Get High On Life: Swearing is a character defect

Published 12:00 am Saturday, August 10, 2002


Last weekend, I was asked to speak at a picnic gathering of recovering drug addicts and members of their families. The function was held at the Fontainebleau State Park in St. Tammany Parish. My talk started at 1 p.m. on a very hot day. We were under a shelter, but believe me, it was hot!

My topic was: Is there life after sobriety? I stressed that to stop abusing alcohol or illegal drugs is just the beginning. I warned them that if they didn’t, they would be more miserable than before. I told them that if they wanted the good life, full of love, joy and peace, they had to work at it.

The meeting went well and, as usual, toward the ending, I tried to get the audience to interact. I zeroed in on one man sitting in the front. He was a healthy specimen of a man – about 6-2, maybe 200 pounds, and wearing a muscle shirt. I asked him a question and he answered politely, but used a couple of vulgar words. I immediately rebuked him and told him that using profanity to express himself showed lack of respect for himself and the people in attendance, especially the ladies. “It’s also a sign of ignorance,” I added, “It indicates that you can’t express yourself very well.” I know that I surprised most of the people. “I hope you take what I said in the way it was intended,” I said to the young man.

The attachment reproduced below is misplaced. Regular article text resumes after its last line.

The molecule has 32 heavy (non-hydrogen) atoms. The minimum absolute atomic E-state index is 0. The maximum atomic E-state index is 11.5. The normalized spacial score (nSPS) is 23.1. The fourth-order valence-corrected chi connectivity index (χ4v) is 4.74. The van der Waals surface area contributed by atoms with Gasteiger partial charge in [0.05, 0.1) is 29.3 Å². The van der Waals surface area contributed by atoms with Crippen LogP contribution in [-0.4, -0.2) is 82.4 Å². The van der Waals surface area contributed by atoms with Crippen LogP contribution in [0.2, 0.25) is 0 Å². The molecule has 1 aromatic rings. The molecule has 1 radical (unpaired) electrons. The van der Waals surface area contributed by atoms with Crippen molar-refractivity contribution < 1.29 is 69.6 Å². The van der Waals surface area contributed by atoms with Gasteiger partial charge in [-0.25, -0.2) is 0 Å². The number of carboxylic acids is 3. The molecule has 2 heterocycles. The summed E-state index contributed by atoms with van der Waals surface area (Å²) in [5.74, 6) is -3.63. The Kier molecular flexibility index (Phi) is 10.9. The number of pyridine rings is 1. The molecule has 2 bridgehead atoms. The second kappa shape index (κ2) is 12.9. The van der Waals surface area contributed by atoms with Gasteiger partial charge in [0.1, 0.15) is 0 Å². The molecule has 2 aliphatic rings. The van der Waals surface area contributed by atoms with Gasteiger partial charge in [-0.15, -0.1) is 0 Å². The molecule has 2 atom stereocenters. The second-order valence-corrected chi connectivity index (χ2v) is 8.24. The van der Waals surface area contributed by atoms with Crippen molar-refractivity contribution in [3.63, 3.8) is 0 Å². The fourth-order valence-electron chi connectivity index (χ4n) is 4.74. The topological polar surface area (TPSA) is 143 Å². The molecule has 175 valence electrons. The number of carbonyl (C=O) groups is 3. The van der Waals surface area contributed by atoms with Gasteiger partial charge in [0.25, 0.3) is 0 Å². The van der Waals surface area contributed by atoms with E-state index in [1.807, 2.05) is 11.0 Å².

After the meeting, he approached me and we talked for 10 minutes. “Did you get mad?” I asked. “No,” he said, “but that’s the way I always talk.” “Well, it’s time to change that character defect,” I said. “You don’t understand!” he said. But before he could finish his statement, I said, “Yes, I do. I had a filthy mouth until I was rebuked years ago.” I then showed him what the Bible says about cursing – “A mouth that confesses God should not curse man.”

We finished our talk and he left, but came back in a few minutes and gave me a card, which read as follows:

Broken Dreams

As children bring their broken toys
With tears for us to mend,
I brought my broken dreams to God
Because He was my friend.

But then instead of leaving Him
In peace to work alone,
I hung around and tried to help
With ways that were my own.

At last, I snatched them back and cried,
“How can You be so slow?”
“My child,” He said, “What could I do?
You never did let go.

Complete surrender is a must if we want God to handle our character defects. Just let go and let God.

HAROLD KELLER writes this column as part of his affiliation with the Get High on Life religious motivational group. Call him at (985) 652-8477.